Is My Currency Exchange Rate Philosophy Too Simple?

by Shelli Stein

On the surface, a discussion about currency exchange rates may sound simple. There are different best practices for how to get the best currency exchange rate when you’re on a trip. The best way to exchange money while traveling can be confusing. These concerns seem like the nuts and bolts of any discussion and best practices do change from time to time.

I remember when a really cool thing to do for Euros was to go to your local AAA office where you could buy Euro starter packs at a pretty decent exchange rate. For people who were just beginning to travel abroad, it was a great idea. I used to get them as gifts for couples going to Europe on their honeymoon! I have no idea if AAA still does that, but they used to sell out quickly.

several rolls of currency

How Our Philosophy Changes Over Time

As we become more experienced travelers, I think we adopt a more relaxed approach to currency exchange rates and find a system that works well for each of us. For instance, I never mind returning home with a stash of foreign currency because I know I’ll use it again during an upcoming trip.

But recently, a conversation I had with a friend, not so much about where to exchange currency, but more about the value he was getting for his exchange rates, sorta shocked me.

Was he able to get the best currency exchange rate?

Our conversation made me think about how I approach spending when I’m abroad and I gave him some advice that really opened his eyes and relaxed his anxiety, so I’m wondering what you all think. Maybe there are other viewpoints we can add to this conversation too?

My Friend’s Approach

First, let me tell you his approach. Do keep in mind he’s not particularly well-traveled and hadn’t been on a trip by himself in many years. He’s also a generally nervous guy. He was keeping track of the exchange rate every single day and with every transaction! To my way of thinking, he was much too focused on the small picture and driving himself and the merchants crazy. He wasn’t using credit cards as most of us do, but that’s a different topic altogether!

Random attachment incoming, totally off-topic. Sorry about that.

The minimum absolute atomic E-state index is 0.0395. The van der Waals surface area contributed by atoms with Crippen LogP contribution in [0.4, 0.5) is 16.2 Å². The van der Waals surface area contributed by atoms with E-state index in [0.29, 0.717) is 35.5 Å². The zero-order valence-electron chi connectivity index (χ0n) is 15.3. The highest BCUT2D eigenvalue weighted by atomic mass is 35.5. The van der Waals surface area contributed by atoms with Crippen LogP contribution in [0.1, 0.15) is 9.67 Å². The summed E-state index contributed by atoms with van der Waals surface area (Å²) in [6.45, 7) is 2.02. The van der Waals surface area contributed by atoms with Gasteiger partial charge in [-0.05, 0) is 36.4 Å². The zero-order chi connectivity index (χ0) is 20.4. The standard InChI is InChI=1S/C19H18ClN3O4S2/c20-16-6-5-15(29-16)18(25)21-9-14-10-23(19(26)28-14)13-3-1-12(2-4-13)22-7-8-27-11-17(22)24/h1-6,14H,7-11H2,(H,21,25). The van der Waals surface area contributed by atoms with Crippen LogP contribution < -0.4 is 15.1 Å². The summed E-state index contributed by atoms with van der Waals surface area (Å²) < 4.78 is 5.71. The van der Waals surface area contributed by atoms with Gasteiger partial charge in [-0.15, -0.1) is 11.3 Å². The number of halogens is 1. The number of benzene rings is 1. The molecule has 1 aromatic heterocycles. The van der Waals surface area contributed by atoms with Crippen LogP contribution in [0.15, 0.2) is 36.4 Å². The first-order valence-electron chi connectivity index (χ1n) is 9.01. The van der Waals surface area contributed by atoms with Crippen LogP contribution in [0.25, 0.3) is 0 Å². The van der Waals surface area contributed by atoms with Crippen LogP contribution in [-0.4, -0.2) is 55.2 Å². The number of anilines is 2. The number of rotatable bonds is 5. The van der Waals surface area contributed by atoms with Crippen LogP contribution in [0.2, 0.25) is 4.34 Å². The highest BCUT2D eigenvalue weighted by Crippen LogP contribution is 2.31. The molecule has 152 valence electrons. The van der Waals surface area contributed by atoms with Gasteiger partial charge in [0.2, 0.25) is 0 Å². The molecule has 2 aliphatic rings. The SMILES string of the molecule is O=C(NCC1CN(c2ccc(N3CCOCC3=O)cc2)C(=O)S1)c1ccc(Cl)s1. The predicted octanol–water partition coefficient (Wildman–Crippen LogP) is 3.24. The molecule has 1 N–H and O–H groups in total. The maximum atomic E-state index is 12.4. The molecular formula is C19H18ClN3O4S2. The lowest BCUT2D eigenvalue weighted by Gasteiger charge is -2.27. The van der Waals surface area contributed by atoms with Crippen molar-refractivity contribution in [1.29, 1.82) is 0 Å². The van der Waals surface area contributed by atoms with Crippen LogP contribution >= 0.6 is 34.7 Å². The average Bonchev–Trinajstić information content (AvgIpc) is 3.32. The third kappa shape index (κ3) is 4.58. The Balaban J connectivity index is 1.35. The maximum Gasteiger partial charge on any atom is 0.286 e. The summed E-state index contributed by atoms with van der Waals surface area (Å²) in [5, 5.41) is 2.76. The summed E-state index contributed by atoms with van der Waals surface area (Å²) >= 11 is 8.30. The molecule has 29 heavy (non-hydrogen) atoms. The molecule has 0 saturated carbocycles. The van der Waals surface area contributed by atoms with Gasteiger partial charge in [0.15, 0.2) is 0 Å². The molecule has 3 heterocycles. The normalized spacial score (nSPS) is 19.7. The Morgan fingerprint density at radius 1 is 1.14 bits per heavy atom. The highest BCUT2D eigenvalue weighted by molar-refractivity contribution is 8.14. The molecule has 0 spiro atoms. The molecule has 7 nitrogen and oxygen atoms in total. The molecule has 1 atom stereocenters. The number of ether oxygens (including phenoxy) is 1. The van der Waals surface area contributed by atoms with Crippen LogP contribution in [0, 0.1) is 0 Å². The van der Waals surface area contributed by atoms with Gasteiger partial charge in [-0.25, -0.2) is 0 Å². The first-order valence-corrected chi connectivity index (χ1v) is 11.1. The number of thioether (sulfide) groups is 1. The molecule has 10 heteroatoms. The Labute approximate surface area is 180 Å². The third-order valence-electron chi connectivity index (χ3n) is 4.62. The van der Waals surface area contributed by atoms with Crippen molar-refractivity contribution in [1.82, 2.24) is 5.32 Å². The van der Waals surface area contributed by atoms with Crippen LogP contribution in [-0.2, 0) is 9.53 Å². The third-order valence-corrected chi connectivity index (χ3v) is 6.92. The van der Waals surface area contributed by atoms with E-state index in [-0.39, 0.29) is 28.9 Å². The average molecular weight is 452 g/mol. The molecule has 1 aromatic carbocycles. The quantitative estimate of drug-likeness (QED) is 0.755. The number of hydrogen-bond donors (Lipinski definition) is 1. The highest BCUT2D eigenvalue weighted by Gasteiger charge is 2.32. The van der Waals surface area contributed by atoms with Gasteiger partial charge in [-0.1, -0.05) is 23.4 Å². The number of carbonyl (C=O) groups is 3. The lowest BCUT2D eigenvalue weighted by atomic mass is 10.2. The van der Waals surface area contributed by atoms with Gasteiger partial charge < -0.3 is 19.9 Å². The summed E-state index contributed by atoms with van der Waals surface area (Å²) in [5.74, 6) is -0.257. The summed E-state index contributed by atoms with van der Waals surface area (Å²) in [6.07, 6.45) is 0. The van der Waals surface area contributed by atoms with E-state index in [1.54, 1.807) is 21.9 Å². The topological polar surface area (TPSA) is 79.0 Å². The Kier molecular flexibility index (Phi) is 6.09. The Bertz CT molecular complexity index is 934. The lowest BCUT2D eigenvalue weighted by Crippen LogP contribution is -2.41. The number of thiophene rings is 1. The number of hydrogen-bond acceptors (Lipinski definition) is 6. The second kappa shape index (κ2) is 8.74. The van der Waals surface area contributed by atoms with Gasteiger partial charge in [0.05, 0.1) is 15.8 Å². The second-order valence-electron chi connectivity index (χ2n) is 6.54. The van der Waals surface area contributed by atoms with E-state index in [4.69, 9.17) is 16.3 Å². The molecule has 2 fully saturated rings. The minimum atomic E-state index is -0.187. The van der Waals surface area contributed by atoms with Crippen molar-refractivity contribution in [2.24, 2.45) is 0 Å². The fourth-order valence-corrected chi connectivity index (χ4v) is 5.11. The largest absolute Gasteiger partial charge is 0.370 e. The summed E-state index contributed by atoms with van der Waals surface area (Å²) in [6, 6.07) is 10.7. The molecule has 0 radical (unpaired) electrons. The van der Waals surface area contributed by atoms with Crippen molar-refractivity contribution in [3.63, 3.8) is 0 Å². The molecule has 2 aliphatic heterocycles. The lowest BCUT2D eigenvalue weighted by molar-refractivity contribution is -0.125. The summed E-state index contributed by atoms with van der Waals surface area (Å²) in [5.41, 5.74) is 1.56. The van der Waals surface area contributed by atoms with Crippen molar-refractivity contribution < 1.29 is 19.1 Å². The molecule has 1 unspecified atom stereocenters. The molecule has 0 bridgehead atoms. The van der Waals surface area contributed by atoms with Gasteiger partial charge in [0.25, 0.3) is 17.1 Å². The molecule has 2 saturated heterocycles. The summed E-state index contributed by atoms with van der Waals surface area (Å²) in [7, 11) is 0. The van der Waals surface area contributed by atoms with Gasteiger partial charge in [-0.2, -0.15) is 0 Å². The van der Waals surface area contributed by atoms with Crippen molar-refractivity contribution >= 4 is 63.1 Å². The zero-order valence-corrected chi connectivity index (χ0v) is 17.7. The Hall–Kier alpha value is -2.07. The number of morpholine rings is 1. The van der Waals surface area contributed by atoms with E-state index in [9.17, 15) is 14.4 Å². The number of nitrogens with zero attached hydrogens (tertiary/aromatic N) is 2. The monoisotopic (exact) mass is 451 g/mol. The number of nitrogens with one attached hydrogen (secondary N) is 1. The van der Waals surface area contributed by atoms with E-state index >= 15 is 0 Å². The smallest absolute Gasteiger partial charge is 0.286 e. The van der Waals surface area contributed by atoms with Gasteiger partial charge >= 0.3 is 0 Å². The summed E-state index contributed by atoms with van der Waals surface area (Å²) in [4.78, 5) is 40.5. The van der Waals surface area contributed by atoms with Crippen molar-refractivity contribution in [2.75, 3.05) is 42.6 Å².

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He exchanged some dollars when he first got to his destination. Then every day, he’d calculate that day’s exchange rate and decide whether it was a good day to shop or purchase anything. He said sometimes even for purchases he’d stand at the register and calculate the exchange rate before deciding to buy or not. I could just see the shopkeeper’s eyes rolling and his impatience growing as my friend did all this. Not to mention the growing impatience of the other customers lined up behind him. I listened rather patiently, though I couldn’t believe anyone did all these calculations.  I said, “Wow, that’s a lot of work. You must have been exhausted doing that all day everywhere you went.” Then I said, “Let me tell you what I do when I travel.”

My Approach

Being a much more experienced traveler than him, I was hoping he’d listen. But I had no idea my approach would astonish, for all the best reasons. I told him when I get to my destination, if I don’t have any currency left from a previous trip, and when I need some more, I use an ATM machine. OK, basic enough.

And then I don’t fuss about the exchange rate at all the rest of the trip! For me, the exchange rate I get on the day I exchange my dollars is the exchange rate I go by. I do like to keep it simple when it comes to the best way to exchange money while traveling.

And even then, I’ll round it up or round it down just to get a general sense of the rate I pay for items, so I can say to myself, “Hmm, an espresso today in Rome is .90 Euro. That’s amazing, I think I’ll have another!”

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I’m not at all looking at the day to day fluctuations like my friend does. He couldn’t believe I’m not interested, once I get my cash, about the minutia of exchange rates. A light bulb went off in his head and he realized how much he was stressing about exchange rates instead of enjoying his travels. All that math was a real downer and the anxiety about not getting the “best price and rates” was exhausting. Of course, he started laughing and it was as if he couldn’t wait to travel again and not be so stressed, and dare I say, BE a bother to so many merchants. At the very least, he can turn off the calculator function on his phone!

a close-up of a calculator


So I’m wondering if I gave him good advice. Did you stress out about how to get the best currency exchange rate when you first started traveling? As a newbie traveler, did you think about the best way to exchange money when traveling?Am I more relaxed about currency fluctuations than I should be, or than most people are?  Now more and more we’re seeing cashless destinations. On one of my recent trips to Scandinavia I didn’t pull out any cash from the ATM at all. What a pleasure! But of course there are still plenty of places where this isn’t the case.

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Boraxo October 14, 2018 - 1:12 pm

Best advice is not to worry about the rate – rather be smart about minimizing transaction costs by (1) charge as much as you can to a rewards card with zero forex markup (there are many) (2) always have at least 2 back up cards (preferably with 1 in safe with passports) (3) use no fee ATM card to get cash from reputable bank ATMs (4) always travel with a few USD $100 bills to exchange in a pinch where ATMs are unavailable (ie much of Africa)